Qi- Jing The Dangers of Mechanical Methodology in Social Sciences

The Dangers of Mechanical Methodology in Social Sciences

“The danger of method is that it gives over to mechanical replacement”

(Appelbaum, 1995, p.89). Discuss.

As with any method used to collect data, the qualitative method has some conventions that are expected to be followed. These conventions somewhat define the field of sociology, and yet they offer little in the way of legroom when attempting to engage with the subjects of that research. When Appelbaum states that “The danger of method is that it gives over to mechanical replacement” (1995, p.89), he argues that blindly following method leads to a replacement of some of the values that are key in sociology – these methods can be reductive in their attempts to define and explore the human experience. This paper will explore the challenges of conducting qualitative research by over strictly following the recommended methodology. First, the definition of the statement above will be explored to give an overview of the effects of mechanical replacement on social research. Second, some examples of how research is currently conducted will be discussed to highlight the effects of mechanical replacement on data collection, and some issues of current qualitative methodologies will be identified. Thirdly, the essay will focus on an exploration of mobile methods and participatory action research as potential solutions to the issues. The central thesis is that blindly following a strict methodology places necessary limitations on the researchers which in turn limits the quality and relevance of the data that they collect.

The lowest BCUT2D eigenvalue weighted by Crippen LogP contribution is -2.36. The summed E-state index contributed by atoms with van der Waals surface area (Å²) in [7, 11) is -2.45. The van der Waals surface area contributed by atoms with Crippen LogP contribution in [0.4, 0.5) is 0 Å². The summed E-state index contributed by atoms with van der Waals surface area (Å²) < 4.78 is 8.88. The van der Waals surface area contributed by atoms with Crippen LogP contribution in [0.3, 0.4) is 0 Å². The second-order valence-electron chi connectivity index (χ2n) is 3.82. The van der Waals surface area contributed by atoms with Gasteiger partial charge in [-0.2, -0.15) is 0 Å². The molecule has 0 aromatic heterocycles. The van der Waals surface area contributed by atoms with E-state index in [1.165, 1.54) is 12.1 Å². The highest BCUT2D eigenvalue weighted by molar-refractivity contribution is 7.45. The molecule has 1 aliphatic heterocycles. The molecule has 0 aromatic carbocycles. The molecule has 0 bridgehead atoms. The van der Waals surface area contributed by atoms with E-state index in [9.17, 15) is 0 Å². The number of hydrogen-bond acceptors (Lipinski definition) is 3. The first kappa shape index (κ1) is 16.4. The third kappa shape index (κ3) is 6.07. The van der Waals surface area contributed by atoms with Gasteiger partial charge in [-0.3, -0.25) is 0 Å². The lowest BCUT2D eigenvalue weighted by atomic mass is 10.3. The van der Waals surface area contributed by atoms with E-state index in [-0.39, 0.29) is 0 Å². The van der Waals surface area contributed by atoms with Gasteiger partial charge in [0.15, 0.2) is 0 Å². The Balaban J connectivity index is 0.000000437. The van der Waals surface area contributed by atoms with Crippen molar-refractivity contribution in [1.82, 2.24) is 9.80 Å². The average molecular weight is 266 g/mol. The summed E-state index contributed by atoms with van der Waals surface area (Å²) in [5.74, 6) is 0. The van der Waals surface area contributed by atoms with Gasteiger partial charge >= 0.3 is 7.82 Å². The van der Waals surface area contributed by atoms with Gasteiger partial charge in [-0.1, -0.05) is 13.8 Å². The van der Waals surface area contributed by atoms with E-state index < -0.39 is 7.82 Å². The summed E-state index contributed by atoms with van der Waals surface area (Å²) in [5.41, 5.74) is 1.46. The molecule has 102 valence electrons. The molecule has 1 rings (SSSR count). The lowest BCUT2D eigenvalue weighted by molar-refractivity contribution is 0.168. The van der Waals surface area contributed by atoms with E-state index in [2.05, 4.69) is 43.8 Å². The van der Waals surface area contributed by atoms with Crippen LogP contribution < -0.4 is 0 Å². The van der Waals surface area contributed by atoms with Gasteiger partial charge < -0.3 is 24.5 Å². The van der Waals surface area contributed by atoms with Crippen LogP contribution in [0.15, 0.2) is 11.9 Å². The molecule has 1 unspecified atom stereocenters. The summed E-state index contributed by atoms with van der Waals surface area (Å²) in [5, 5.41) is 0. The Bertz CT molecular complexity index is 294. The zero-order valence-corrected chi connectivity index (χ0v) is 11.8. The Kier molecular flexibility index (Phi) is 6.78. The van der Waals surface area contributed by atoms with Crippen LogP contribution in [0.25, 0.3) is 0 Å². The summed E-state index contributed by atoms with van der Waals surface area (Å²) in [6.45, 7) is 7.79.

Mechanical Replacement in Research